thumbnailFigure 7. Conservation of DNA sequence conservation between mammalian ARGFX genomic sequences. Only species with a high genome assembly in this region were used. Sequences were aligned by the LAGAN program [17] in mVISTA. Length of the genomic region for each species is on the right. Macaque is missing a region between exon 2 and exon 4 accounting for higher similarity between human and marmoset than human and macaque in this region. The higher sequence similarity in and around exons is clearly visible, indicative of selective constraints since divergence of the species shown. Coloured peaks (purple, coding; pink, intergenic; light blue, UTR) indicate regions of at least 50 bp and 50% similarity.

a. mVISTA plot using repeat-masked genomic sequences; b. mVISTA plot using sequence with no masking of repeats.

Additional file 3. Pairwise poisson-distances between ten deduced ARGFX protein sequences.

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Conclusion

In this study, we have performed a deep comparative phylogenetic and phylogenomic analysis on the recently described homeobox locus ARGFX. We present evidence that this gene originated by gene duplication from Otx1, Otx2 or Crx during early mammalian evolution. The most likely origin was on the stem lineage of the eutherian mammals, after their divergence from marsupials and monotremes, and before the radiation of living placental mammals. The gene diverged extensively in sequence from its progenitor homeobox gene and was then subject to purifying selection. This purifying selection was maintained through much of placental mammal radiation, even though the coding sequence of the locus is disrupted in most mammalian genomes analysed. Strangely, human is the only mammal studied to date in which the full open reading frame is retained, and we suggest that the ARGFX locus is still functional in human. Indeed, we detected a transcript in human testis that has the potential to encode the full deduced protein. The unusual pattern of conservation suggests either that there have been very many independent losses of function for this gene in mammalian radiation, or, that the gene encodes a functional RNA molecule. An alternative hypothesis is that the gene has 'flickered' between functional and non-functional states in the evolutionary history of mammals, particularly during the late Cretaceous period when many mammalian lineages diverged in a relatively short timespan.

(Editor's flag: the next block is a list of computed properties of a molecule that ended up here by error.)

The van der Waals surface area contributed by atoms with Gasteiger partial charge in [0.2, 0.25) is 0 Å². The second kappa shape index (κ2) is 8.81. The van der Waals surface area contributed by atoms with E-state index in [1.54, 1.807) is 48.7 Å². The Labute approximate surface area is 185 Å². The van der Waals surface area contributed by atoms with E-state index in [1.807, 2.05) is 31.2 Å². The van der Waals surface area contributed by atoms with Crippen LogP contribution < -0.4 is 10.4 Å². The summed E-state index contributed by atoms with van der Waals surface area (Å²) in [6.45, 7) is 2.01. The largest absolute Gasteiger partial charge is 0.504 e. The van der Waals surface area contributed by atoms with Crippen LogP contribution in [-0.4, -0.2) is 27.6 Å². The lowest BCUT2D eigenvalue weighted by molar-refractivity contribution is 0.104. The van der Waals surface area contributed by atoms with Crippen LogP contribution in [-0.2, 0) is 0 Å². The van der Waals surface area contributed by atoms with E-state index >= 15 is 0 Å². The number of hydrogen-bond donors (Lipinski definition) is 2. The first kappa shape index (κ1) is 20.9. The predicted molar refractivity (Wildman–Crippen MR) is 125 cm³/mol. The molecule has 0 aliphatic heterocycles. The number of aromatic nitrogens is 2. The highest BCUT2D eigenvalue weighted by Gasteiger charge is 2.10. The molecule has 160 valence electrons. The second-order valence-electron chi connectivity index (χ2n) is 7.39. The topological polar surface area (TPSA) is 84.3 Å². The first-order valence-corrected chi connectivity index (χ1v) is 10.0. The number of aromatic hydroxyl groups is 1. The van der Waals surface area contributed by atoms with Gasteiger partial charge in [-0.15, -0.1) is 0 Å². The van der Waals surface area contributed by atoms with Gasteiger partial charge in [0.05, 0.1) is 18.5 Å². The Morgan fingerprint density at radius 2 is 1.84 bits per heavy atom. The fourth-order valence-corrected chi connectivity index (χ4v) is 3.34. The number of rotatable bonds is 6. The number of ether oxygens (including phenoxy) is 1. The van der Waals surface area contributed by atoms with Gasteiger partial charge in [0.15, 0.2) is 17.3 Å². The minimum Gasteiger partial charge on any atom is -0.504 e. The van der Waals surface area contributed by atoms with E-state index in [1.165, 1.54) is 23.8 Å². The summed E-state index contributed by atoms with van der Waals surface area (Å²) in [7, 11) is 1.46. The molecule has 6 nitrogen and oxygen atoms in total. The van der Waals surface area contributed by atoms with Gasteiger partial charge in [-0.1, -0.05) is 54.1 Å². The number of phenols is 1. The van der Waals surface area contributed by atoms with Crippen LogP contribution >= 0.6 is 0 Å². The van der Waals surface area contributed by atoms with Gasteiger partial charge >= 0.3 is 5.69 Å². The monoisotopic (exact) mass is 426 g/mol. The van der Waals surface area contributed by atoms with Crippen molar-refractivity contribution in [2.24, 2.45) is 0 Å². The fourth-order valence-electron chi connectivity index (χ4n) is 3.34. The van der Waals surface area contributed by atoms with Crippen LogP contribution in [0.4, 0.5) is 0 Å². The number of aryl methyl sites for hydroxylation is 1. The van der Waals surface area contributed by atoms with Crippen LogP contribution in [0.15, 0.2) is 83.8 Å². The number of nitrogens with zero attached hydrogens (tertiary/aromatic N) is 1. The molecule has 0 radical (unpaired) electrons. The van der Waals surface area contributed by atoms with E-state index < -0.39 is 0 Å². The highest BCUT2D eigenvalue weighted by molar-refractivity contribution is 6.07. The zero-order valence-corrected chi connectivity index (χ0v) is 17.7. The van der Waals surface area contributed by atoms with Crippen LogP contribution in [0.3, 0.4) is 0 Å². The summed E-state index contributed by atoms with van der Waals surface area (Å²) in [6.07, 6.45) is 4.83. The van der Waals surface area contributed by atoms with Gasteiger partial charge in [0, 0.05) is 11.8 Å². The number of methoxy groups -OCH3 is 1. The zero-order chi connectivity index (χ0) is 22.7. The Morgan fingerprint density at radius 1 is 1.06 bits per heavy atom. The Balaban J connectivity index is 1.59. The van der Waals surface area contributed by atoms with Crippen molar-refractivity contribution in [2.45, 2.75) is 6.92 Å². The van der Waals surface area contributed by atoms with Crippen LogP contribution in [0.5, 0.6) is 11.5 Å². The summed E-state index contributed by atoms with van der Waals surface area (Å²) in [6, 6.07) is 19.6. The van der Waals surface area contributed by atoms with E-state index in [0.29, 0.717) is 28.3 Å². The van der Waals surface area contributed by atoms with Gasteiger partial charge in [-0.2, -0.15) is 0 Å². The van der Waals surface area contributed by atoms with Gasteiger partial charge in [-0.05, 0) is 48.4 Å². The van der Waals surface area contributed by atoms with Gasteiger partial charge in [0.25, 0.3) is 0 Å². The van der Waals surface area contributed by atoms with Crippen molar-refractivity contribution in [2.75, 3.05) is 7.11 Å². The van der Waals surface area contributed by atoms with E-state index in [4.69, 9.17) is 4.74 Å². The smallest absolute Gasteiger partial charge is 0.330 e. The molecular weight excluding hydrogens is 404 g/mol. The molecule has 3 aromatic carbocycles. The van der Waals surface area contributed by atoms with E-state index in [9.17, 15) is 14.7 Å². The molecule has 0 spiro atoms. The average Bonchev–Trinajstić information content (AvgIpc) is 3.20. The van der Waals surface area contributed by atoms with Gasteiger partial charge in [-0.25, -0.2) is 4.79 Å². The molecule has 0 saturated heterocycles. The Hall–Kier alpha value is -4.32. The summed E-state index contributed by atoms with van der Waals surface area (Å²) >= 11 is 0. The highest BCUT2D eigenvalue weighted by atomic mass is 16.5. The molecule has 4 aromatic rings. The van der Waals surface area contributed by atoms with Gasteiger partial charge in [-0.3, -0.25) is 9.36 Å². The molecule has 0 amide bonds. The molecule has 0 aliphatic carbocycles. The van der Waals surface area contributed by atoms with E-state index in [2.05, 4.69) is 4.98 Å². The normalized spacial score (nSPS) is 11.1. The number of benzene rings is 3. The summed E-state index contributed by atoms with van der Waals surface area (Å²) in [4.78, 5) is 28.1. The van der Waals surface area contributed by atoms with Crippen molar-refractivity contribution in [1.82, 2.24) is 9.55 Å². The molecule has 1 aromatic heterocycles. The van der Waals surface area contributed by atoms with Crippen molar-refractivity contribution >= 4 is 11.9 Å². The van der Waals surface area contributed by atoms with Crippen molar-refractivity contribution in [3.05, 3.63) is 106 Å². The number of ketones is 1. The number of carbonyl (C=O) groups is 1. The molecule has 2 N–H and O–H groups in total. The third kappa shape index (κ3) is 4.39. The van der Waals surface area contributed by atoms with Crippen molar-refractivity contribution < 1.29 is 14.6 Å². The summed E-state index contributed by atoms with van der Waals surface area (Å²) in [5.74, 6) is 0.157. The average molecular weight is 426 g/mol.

Methods

cDNA cloning of human ARGFX

Human testis total RNA was obtained commercially from AMS Biotechnology Ltd. (Cat. No. R1234260-50), and used to synthesize cDNA using a SMART RACE kit (Clontech Laboratories Inc.). Based on open reading frame predictions made from genomic DNA, gene-specific primers were used to amplify and clone ARGFX cDNA covering the complete predicted open reading. Forward primers used were: H.sa-ARGFX-F1 (CACGTAGGACTGAAAATGGTTACTC in exon 1) and HsARGFX-51F (CGGAGAAGGCATAAAGAACG in exon 4). Reverse primer was HsARGFX-51Rm (AGGGTCTAAGGGCTGAGATGG in exon 5). Primer positions are shown in Figure 1. To examine whether the transcribed mRNA is translated, western blots were performed using human ARGFX polyclonal antibody (Abcam Inc., Cat. no. ab67562) and human testis total protein (AMS Biotechnology, Cat. no. P1234260).

Identification of ARGFX sequences in other vertebrates